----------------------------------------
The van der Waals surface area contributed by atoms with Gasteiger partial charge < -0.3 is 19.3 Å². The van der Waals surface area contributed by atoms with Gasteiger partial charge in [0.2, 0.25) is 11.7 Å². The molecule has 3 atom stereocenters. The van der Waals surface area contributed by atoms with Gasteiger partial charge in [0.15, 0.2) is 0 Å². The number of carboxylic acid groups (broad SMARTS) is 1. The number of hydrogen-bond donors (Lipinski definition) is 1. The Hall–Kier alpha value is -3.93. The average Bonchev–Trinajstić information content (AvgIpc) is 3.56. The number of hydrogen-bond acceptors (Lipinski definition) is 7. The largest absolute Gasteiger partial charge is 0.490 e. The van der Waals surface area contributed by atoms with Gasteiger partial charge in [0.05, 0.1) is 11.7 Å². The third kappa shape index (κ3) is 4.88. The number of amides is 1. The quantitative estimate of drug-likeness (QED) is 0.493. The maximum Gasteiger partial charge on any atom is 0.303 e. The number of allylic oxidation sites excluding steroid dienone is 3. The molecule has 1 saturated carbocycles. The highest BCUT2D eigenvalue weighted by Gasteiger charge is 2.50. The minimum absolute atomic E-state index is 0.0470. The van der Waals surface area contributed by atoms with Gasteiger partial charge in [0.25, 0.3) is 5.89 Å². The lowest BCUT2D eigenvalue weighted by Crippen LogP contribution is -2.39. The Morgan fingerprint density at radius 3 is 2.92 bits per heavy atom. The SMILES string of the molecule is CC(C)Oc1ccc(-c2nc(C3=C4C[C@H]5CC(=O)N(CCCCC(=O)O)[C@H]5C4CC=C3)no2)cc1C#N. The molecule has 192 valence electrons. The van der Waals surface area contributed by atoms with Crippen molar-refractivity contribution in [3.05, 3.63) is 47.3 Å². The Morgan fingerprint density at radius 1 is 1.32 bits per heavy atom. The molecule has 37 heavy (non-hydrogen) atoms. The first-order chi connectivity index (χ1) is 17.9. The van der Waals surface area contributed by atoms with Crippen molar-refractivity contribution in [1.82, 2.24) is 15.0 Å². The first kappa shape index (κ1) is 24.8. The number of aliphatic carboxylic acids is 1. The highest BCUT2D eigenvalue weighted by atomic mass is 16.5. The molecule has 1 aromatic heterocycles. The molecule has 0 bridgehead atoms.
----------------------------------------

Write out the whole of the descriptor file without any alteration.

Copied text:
The van der Waals surface area contributed by atoms with Gasteiger partial charge < -0.3 is 19.3 Å². The van der Waals surface area contributed by atoms with Gasteiger partial charge in [0.2, 0.25) is 11.7 Å². The molecule has 3 atom stereocenters. The van der Waals surface area contributed by atoms with Gasteiger partial charge in [0.15, 0.2) is 0 Å². The number of carboxylic acid groups (broad SMARTS) is 1. The number of hydrogen-bond donors (Lipinski definition) is 1. The Hall–Kier alpha value is -3.93. The average Bonchev–Trinajstić information content (AvgIpc) is 3.56. The number of hydrogen-bond acceptors (Lipinski definition) is 7. The largest absolute Gasteiger partial charge is 0.490 e. The van der Waals surface area contributed by atoms with Gasteiger partial charge in [0.05, 0.1) is 11.7 Å². The third kappa shape index (κ3) is 4.88. The number of amides is 1. The quantitative estimate of drug-likeness (QED) is 0.493. The maximum Gasteiger partial charge on any atom is 0.303 e. The number of allylic oxidation sites excluding steroid dienone is 3. The molecule has 1 saturated carbocycles. The highest BCUT2D eigenvalue weighted by Gasteiger charge is 2.50. The minimum absolute atomic E-state index is 0.0470. The van der Waals surface area contributed by atoms with Gasteiger partial charge in [0.25, 0.3) is 5.89 Å². The lowest BCUT2D eigenvalue weighted by Crippen LogP contribution is -2.39. The Morgan fingerprint density at radius 3 is 2.92 bits per heavy atom. The SMILES string of the molecule is CC(C)Oc1ccc(-c2nc(C3=C4C[C@H]5CC(=O)N(CCCCC(=O)O)[C@H]5C4CC=C3)no2)cc1C#N. The molecule has 192 valence electrons. The van der Waals surface area contributed by atoms with Crippen molar-refractivity contribution in [3.05, 3.63) is 47.3 Å². The Morgan fingerprint density at radius 1 is 1.32 bits per heavy atom. The molecule has 37 heavy (non-hydrogen) atoms. The first-order chi connectivity index (χ1) is 17.9. The van der Waals surface area contributed by atoms with Crippen molar-refractivity contribution in [1.82, 2.24) is 15.0 Å². The first kappa shape index (κ1) is 24.8. The number of aliphatic carboxylic acids is 1. The highest BCUT2D eigenvalue weighted by atomic mass is 16.5. The molecule has 1 aromatic heterocycles. The molecule has 0 bridgehead atoms.